The Roman Pontifical of the twelfth century retains only the rituals of Saturday morning before baptism; it offers no evidence of exorcisms or scrutinies during the preceding weeks. Hence its only exorcism served as a very immediate preparation for baptism.

The Pontifical of the Roman Curia (thirteenth century) similarly omitted independent scrutinies. It did, however, expand the order of becoming a catechumen, and included an exorcism and exsufflation at that time. Exorcisms based on those in the Gelasian followed. The rituals formerly associated with Saturday morning were now subsumed into the Easter Vigil. The Roman-Germanic Pontifical had offered this as an option for those children who were unable to be present on Saturday morning.

The Pontifical of Durand (thirteenth century) similarly omitted the separate scrutinies as well as the Saturday morning rituals. The minister following his order of service for the Easter Vigil would have to refer to other pontificals to locate the baptismal prayers; all exorcisms would have been conducted immediately prior to baptism. By this time, especially due to the number of infant baptisms, the church no longer needed a long period of preparation, nor the rituals that supported it. Scrutinies to examine the spiritual growth of catechumens had been suppressed.

In 1614 a postconciliar commission finished one of the last projects of the Council of Trent (1545-1563), the Roman Ritual. It created two separate orders for baptism, one for children and one for adults. The one for children was shorter; the one for adults basically incorporated fragments of all the earlier prebaptismal and baptismal rites into one ceremony. Consequently, at the beginning of the celebration, exorcisms and exsufflation accompanied the opening ritual. A series of three solemn exorcisms followed, based on the scrutiny tradition of Ordo XI. The priest first exorcised the men, leading them through the Lord's Prayer, a signation, an exorcism, and handlaying. He performed that ritual three times. Then he did the same for the women, again three times. The adults were asked to renounce Satan, and then received an anointing. After they professed their faith in God, they were baptized. This ritual for adult baptism remained intact until the 1960s.

In 1962 the Sacred Congregation on Rites offered an optional order of adult initiation that divided the Roman Ritual into seven parts. The decision came as a result of requests from missionary countries that had restored a catechumenate in stages, but had no approved rituals to mark passage from one to the next. Aware that the Roman Ritual had compressed the rites for a catechumenate into one ritual, missionaries hoped the individual parts could be restored. The congregation agreed and published an alternate to, not a replacement for the order of adult initiation.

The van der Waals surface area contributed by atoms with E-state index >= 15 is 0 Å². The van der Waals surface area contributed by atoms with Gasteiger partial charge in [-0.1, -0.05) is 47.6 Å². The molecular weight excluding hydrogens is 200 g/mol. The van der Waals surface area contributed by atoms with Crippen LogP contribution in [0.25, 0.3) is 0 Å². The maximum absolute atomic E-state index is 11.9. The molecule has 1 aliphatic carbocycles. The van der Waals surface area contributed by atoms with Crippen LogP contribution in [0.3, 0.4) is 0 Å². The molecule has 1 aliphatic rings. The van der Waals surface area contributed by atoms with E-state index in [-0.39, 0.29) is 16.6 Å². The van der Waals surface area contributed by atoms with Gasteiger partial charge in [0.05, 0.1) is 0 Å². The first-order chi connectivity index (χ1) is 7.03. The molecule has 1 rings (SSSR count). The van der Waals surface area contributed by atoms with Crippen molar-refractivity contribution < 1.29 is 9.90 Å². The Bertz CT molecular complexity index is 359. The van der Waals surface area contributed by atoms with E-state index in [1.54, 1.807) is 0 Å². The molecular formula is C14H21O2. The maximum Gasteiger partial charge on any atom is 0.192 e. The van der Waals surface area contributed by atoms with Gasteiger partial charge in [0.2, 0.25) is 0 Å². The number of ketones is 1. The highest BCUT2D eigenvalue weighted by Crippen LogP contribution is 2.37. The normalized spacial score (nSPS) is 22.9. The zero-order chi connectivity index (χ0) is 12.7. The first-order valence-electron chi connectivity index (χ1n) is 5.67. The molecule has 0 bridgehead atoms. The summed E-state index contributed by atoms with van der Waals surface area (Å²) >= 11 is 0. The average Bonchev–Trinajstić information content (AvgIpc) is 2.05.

In publishing this new catechumenate, the congregation distinguished three separate occasions for the scrutiny exorcisms, but permitted the bishop to determine whether or not they could also be combined for simplicity, or reduced to one due to their repetitious nature.

When the Second Vatican Council was convened later that year, the fathers accepted the task of creating a revised order of adult initiation, which produced the scrutinies and exorcisms now in the 1972 Rite of Christian Initiation of Adults.

So, the scrutinies have managed a long journey. They consistently served as a way of ritually assessing one's readiness for baptism, but what they investigated changed from one generation to the next. They scrutinized spiritual development, moral behavior, intellectual understanding, and even the intelligence of godparents. It is not clear what kind of behavior the minister expected to see during the ritual, but one's attentiveness, composure, and expression reveal a great deal about one's inner disposition. When supported by testimony from godparents and the community, as well as the minister's personal experience with the candidate, the scrutiny provided a ritual articulation of initiatory assessment.

The term "scrutiny" existed only in the Western church, although the church both east and west incorporated exorcisms into catechumenal formation. Exorcisms generally preceded scrutinies, but they also accompanied them, and even followed them as prebaptismal rituals. Exorcisms were consistently preoccupied with the notion of conversion, helping catechumens rebuke whatever allegiance they formerly held in order to accept Jesus Christ as their Lord. That conversion was strengthened by exsufflations, sealed with anointings, and affirmed by the presence of the community's leader, who served as its minister.

By the time of the reforms of the Second Vatican Council the scrutinies had been transformed into a series of exorcisms invoked within the baptismal liturgy, in Latin, where no real scrutinizing was expected.


The reform of the scrutinies restored their placement to the weeks preceding baptism. But it also altered their content. They basically retain their classic purpose, but even in their new shape, they are still easily misunderstood.

The Rite of Christian Initiation of Adults explains it this way: